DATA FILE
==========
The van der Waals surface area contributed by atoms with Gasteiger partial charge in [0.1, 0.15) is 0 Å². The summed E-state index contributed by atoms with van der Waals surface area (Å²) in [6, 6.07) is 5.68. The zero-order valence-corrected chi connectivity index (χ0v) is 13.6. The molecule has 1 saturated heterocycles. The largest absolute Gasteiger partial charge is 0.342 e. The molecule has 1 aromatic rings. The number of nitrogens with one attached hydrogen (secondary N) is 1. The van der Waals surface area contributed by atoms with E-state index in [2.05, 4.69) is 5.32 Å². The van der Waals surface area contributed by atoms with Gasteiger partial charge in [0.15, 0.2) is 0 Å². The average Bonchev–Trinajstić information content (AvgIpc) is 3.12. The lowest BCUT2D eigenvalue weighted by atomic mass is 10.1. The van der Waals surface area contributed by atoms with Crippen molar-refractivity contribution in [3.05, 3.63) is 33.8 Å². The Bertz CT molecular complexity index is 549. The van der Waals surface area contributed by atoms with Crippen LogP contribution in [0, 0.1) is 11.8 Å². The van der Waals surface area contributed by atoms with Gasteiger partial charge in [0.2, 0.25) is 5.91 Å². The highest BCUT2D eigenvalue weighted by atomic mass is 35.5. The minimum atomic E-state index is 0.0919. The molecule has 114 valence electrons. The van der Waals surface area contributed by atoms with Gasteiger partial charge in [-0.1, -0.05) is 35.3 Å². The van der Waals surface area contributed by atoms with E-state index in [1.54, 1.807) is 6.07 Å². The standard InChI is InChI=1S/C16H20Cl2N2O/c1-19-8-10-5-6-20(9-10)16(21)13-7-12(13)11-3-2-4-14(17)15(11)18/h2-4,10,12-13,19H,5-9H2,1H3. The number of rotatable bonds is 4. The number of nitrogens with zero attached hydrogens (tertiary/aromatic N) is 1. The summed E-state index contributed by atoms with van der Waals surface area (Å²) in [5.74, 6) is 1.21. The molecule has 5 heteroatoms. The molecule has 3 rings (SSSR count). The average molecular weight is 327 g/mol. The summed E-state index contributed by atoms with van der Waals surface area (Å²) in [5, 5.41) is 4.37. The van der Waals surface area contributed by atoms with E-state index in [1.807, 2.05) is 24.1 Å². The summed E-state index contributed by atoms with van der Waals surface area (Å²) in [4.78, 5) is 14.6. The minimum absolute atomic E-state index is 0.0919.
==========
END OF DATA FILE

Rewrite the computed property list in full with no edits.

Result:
The van der Waals surface area contributed by atoms with Gasteiger partial charge in [0.1, 0.15) is 0 Å². The summed E-state index contributed by atoms with van der Waals surface area (Å²) in [6, 6.07) is 5.68. The zero-order valence-corrected chi connectivity index (χ0v) is 13.6. The molecule has 1 saturated heterocycles. The largest absolute Gasteiger partial charge is 0.342 e. The molecule has 1 aromatic rings. The number of nitrogens with one attached hydrogen (secondary N) is 1. The van der Waals surface area contributed by atoms with E-state index in [2.05, 4.69) is 5.32 Å². The van der Waals surface area contributed by atoms with Gasteiger partial charge in [0.15, 0.2) is 0 Å². The average Bonchev–Trinajstić information content (AvgIpc) is 3.12. The lowest BCUT2D eigenvalue weighted by atomic mass is 10.1. The van der Waals surface area contributed by atoms with Crippen molar-refractivity contribution in [3.05, 3.63) is 33.8 Å². The Bertz CT molecular complexity index is 549. The van der Waals surface area contributed by atoms with Crippen LogP contribution in [0, 0.1) is 11.8 Å². The van der Waals surface area contributed by atoms with Gasteiger partial charge in [0.2, 0.25) is 5.91 Å². The highest BCUT2D eigenvalue weighted by atomic mass is 35.5. The minimum atomic E-state index is 0.0919. The molecule has 114 valence electrons. The van der Waals surface area contributed by atoms with Gasteiger partial charge in [-0.1, -0.05) is 35.3 Å². The van der Waals surface area contributed by atoms with E-state index in [1.54, 1.807) is 6.07 Å². The standard InChI is InChI=1S/C16H20Cl2N2O/c1-19-8-10-5-6-20(9-10)16(21)13-7-12(13)11-3-2-4-14(17)15(11)18/h2-4,10,12-13,19H,5-9H2,1H3. The number of rotatable bonds is 4. The number of nitrogens with zero attached hydrogens (tertiary/aromatic N) is 1. The summed E-state index contributed by atoms with van der Waals surface area (Å²) in [5.74, 6) is 1.21. The molecule has 5 heteroatoms. The molecule has 3 rings (SSSR count). The average molecular weight is 327 g/mol. The summed E-state index contributed by atoms with van der Waals surface area (Å²) in [5, 5.41) is 4.37. The van der Waals surface area contributed by atoms with E-state index in [1.807, 2.05) is 24.1 Å². The summed E-state index contributed by atoms with van der Waals surface area (Å²) in [4.78, 5) is 14.6. The minimum absolute atomic E-state index is 0.0919.